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As we come to know Sonya over the first few episodes, we understand she's a creature of habit and disciple of procedure, to an almost unhealthy degree. Her strict abidance of department regulations is almost RoboCop-worthy, particularly in the opening moments when she stops a harried American woman (Annabeth Gish) from rushing her cardiac-arrested husband across the crime scene to a decent hospital. Back at the precinct and in the widening glimpses we're allowed of her life apart from work (she doesn't sleep much), Sonya is similarly clueless as to what makes anyone tick outside of rote behavior. It's almost "Dexter"-like, except in Sonya's case, she's far from a serial killer. Sonya suffers from Asperger's syndrome, and her particular symptoms are ideally suited for meticulous casework but ill-equipped for human bonding.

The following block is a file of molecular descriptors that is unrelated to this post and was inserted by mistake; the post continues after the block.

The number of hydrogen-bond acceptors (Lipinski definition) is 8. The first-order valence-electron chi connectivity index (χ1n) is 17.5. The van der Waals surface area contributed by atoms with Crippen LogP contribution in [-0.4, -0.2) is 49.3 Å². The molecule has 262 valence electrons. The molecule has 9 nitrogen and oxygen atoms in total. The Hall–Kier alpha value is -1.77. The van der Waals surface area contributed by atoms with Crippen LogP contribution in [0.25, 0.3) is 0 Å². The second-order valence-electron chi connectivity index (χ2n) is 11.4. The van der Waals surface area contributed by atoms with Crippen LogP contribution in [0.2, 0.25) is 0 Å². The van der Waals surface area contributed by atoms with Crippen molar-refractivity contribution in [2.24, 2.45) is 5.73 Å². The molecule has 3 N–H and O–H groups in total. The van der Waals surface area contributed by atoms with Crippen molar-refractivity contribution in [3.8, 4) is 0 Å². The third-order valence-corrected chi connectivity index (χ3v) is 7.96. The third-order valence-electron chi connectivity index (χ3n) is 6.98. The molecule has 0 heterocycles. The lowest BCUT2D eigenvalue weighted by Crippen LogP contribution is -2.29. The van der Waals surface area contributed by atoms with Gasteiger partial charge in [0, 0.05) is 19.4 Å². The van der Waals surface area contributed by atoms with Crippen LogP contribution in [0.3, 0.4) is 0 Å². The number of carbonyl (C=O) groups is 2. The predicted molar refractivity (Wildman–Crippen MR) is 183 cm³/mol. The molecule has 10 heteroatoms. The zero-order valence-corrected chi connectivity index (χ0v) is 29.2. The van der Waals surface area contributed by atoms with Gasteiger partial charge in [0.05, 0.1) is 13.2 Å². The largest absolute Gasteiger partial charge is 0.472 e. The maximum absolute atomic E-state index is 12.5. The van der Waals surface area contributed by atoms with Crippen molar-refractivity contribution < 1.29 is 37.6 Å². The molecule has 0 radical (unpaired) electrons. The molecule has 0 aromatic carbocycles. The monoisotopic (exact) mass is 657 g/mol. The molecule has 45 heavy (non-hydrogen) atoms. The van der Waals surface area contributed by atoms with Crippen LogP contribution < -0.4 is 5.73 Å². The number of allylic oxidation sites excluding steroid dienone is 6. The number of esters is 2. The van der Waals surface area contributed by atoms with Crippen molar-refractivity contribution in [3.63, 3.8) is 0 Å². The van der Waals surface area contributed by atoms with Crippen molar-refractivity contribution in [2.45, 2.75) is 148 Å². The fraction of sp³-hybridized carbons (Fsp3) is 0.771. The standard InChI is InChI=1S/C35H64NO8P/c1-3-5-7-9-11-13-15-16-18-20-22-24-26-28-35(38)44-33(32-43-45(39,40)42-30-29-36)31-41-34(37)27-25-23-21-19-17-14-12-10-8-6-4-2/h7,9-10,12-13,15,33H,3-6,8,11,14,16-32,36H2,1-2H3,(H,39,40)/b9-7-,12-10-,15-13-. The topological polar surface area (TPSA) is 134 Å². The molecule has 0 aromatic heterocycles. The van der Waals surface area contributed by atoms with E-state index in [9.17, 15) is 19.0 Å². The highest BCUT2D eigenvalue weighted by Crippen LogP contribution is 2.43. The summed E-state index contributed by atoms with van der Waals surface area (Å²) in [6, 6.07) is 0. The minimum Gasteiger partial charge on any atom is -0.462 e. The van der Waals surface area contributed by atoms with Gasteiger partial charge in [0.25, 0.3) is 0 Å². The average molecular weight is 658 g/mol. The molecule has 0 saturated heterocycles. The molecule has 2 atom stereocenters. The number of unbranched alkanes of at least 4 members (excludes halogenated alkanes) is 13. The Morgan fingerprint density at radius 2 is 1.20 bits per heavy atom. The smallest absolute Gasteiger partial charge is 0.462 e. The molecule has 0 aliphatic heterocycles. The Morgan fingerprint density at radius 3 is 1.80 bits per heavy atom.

Her story is a sad one, no doubt. We also learn of a prematurely deceased sister whose truck she inherited and who we assume was a mentor, and infer rather quickly that her boss, Lt. Hank Wade (Ted Levine, aka Buffalo Bill of "Silence of the Lambs" infamy), gets her in ways that not even Debra Morgan understood half-brother Dexter. Hank frequently offers her a repetitive series of gentle shoulder nudges to soothe her anxiety. It's a touching gesture, the kind — aptly enough — a stable owner might offer to his more sensitive creatures. But Hank is retiring soon, just as the manure lands right on Sonya's desk. That crime scene she entered, the one that launches an investigation into someone knocking off both illegal border crossers and high-profile opponents of immigration reform. This initial corpse, or at least half of her, belongs to an American judge whose cause de célèbre was preventing Mexicans from entering our country. It lay on the U.S. side of the border, attached to the lower body of a dead Juarez prostitute placed strategically on the Mexican side. Grim stuff.